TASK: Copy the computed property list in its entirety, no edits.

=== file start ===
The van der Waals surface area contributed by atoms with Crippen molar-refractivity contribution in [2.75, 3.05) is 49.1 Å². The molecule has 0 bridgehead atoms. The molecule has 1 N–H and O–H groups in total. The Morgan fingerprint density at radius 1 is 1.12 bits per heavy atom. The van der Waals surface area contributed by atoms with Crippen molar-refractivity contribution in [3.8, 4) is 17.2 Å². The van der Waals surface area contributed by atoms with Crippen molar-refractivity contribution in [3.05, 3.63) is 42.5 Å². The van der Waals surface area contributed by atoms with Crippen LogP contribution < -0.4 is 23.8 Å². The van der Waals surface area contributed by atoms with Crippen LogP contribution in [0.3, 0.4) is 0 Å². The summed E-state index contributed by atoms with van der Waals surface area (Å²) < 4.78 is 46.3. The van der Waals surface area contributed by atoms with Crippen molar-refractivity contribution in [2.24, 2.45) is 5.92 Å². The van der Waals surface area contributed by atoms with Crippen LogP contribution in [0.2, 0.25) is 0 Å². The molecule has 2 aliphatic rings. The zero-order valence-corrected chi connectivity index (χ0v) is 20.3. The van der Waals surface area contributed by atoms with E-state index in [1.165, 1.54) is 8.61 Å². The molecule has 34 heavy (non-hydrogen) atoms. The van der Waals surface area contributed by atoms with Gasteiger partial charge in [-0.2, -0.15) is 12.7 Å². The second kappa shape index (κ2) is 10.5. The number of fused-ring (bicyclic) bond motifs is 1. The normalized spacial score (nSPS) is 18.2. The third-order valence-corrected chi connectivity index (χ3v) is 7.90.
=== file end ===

The van der Waals surface area contributed by atoms with Crippen molar-refractivity contribution in [2.75, 3.05) is 49.1 Å². The molecule has 0 bridgehead atoms. The molecule has 1 N–H and O–H groups in total. The Morgan fingerprint density at radius 1 is 1.12 bits per heavy atom. The van der Waals surface area contributed by atoms with Crippen molar-refractivity contribution in [3.8, 4) is 17.2 Å². The van der Waals surface area contributed by atoms with Crippen molar-refractivity contribution in [3.05, 3.63) is 42.5 Å². The van der Waals surface area contributed by atoms with Crippen LogP contribution < -0.4 is 23.8 Å². The van der Waals surface area contributed by atoms with Crippen LogP contribution in [0.3, 0.4) is 0 Å². The summed E-state index contributed by atoms with van der Waals surface area (Å²) < 4.78 is 46.3. The van der Waals surface area contributed by atoms with Crippen molar-refractivity contribution in [2.24, 2.45) is 5.92 Å². The van der Waals surface area contributed by atoms with Crippen LogP contribution in [0.2, 0.25) is 0 Å². The molecule has 2 aliphatic rings. The zero-order valence-corrected chi connectivity index (χ0v) is 20.3. The van der Waals surface area contributed by atoms with E-state index in [1.165, 1.54) is 8.61 Å². The molecule has 34 heavy (non-hydrogen) atoms. The van der Waals surface area contributed by atoms with Gasteiger partial charge in [-0.2, -0.15) is 12.7 Å². The second kappa shape index (κ2) is 10.5. The number of fused-ring (bicyclic) bond motifs is 1. The normalized spacial score (nSPS) is 18.2. The third-order valence-corrected chi connectivity index (χ3v) is 7.90.